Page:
Regardless of how you voted (and how you feel about the electoral college), these are the numbers I found--


That is a lot of people with very different opinions. They ALL have a story. From the blue collar farmer in Iowa to the Wall Street stock trader. From the black man to the white one. From the single mom to the Texas house wife. From the immigrant to the Native American. Our stories are different so we vote differently. But empathy SHOULD remain.

On Sunday night, at the Golden Globes, Meryl Streep used her speech time, essentially, to talk politics. I respect her right to use the time however she'd like. I respect her freedom of speech. But, personally, I almost never want to hear actors getting political. However, she did say something at the end of her speech that I want to quote.

"...we have to remind each other of the privilege and the responsibility of the act of empathy." It is a privilege and it is a responsibility. The world is not black and white. We must have empathy for all: for minorities and majorities, for the disabled, for those with different religious beliefs, for those on the other side of the vote. For all.

And one last thing because it is my blog and I can say what I want. President-elect Trump, you are free to disagree with Ms. Streep. You are free to defend yourself however you'd like on Twitter or in any other forum (although I truly wish you'd stop). You are welcome to your opinions on policy and business and, even, acting. But I am free to my opinion that you are wrong. Regardless of whether Ms. Streep shares your politics or mine, she is not overrated. She is the greatest female actor of our time. And, in the words of Miranda Priestly, "That's all."


Saturday, January 7, 2017

Because This Is Us

Back in September, when all the new television shows were playing their promos, Troy and I kept seeing commercials for This is Us. Somehow, I thought it was only about one woman's weight loss journey. It was intriguing, to be sure, and I knew it had potential but I try to be really intentional about which shows I add to my lineup. We really only watch a few and it takes a lot of great acting and an intriguing story line to make the cut.

Throughout the fall, I kept seeing Facebook posts that said, "Adoptive parents must watch!" and articles with titles like The Show That Gets Adoption Right. And so, over Christmas break, after telling Troy several times that we really needed to watch it, we binged the first 10 episodes. I mean, it started with a casual, "Hey, let's watch the pilot and see what we think," and ended with us wondering how we'll ever make it until Tuesday when the show comes back after its winter break.

The soundtrack.

The storytelling.

The relationships.

I feel so completely invested in the characters.

This show has so many story lines that people can relate to for one reason or another but, of course, for Troy and me, it's the transracial adoption plot that keeps us coming back.

I'm sure there are people watching who relate to Kate and her journey with her weight. I'm sure others identify with Jack setting aside his dreams to provide for his family. Some might relate to Toby or Kevin or Beth or William.

If you have ever wondered what it might be like to be me, watch this show.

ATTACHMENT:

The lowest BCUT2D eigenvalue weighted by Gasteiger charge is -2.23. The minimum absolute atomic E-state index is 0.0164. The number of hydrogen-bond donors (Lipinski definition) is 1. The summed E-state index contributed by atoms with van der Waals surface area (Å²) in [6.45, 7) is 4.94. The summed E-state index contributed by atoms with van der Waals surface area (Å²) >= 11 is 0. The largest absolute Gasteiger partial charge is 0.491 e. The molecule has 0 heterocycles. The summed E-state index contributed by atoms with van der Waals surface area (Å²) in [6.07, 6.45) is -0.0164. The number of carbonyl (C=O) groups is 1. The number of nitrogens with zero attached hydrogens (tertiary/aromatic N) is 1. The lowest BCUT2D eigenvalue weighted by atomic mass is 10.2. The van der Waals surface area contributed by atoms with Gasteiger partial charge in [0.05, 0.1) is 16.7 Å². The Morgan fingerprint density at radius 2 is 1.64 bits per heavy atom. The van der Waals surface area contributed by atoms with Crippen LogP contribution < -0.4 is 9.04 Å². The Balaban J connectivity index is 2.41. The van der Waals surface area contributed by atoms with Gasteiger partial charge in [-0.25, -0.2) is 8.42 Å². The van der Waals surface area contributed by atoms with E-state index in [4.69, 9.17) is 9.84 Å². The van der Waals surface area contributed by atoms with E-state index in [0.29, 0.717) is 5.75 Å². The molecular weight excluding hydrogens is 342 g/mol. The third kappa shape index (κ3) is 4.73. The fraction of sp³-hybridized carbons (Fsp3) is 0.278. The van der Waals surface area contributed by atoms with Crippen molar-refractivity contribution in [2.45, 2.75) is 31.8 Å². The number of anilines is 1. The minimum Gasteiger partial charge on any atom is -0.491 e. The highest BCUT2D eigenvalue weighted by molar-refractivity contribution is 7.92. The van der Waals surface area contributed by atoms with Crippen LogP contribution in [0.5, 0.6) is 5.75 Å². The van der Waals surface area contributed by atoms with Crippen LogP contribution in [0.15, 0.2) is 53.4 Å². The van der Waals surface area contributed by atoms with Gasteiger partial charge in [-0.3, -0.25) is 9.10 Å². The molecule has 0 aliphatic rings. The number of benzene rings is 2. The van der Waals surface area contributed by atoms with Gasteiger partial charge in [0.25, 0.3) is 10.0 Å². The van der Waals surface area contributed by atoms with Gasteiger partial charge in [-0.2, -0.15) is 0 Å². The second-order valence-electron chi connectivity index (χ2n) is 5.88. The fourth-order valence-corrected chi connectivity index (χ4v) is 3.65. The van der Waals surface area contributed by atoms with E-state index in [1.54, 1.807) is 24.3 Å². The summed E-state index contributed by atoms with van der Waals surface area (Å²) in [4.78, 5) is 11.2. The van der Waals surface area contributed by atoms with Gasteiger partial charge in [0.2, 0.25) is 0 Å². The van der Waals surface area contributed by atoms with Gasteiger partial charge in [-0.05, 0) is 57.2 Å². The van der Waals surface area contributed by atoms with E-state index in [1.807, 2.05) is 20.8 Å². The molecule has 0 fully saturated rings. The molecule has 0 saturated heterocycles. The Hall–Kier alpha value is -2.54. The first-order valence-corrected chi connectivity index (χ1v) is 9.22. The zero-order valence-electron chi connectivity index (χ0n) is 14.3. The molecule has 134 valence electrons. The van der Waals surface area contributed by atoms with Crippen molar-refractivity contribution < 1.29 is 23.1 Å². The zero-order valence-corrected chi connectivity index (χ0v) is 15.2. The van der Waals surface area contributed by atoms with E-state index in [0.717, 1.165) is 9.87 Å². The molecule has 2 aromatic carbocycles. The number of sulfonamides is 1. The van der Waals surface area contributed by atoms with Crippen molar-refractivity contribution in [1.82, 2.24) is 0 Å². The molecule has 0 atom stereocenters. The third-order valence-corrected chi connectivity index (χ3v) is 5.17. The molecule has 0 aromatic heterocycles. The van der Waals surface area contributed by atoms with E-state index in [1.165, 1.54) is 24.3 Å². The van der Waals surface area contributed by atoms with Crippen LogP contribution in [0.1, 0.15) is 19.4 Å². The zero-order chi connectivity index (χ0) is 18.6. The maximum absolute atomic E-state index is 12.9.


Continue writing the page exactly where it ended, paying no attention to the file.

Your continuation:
Because Mandy Moore as Rebecca Pearson is pretty much my spirit animal.

That is NOT to say that I agree with some of the choices she made to keep certain secrets. Intellectually, with the benefit of 30 years between her adoption of Randall and mine of Matthew, I know and believe that our kids are better off with knowledge and relationships--when either of those things are at all possible. They are better off knowing and they are certainly better off when we allow them to talk about adoption like it isn't a giant elephant in the room.

But what I love about this show is that it isn't afraid to expose our secrets. I try so hard to make sure that Matthew and Will know I'm not threatened by the fact that I'm only one of their moms. And I'm not. Because this world is big enough, Matt's world is big enough, Will's world is big enough, for both of us. But, I'd be lying if I said I didn't love them so very much that I wish I could be enough, the way that I'm enough for Garrett.

I don't know if the story line will continue in such a way that I will always feel this camaraderie with Mandy's portrayal of Rebecca, but as for the first ten episodes, well, like I said, spirit animal.

It's personal. It's thought provoking. The credits roll and we talk about what to do and what not to do. Or what Jack or Rebecca should or shouldn't have said. Or done. It makes me infinitely thankful for these three decades of growth and awareness that separate me from Rebecca. It makes me thankful for the portrayal of their relationship now--that we might see one writer's spin on an adult transracial adoptee and his mother. I love that we see the things done right mixed with the mistakes made.

I am cheering for Rebecca every moment. She is me. We don't make the same choices. No one experience is ever the same as another. Sometimes we're right and sometimes we're wrong. She opens herself up to us, showing her flaws, bruises, and struggles. She navigates loving these three children with their unique needs. She tries to do right by them. She fails and she succeeds.

She doesn't apologize for the fierceness of her love.

My children have two moms.

I am one of them. And I love them fierce.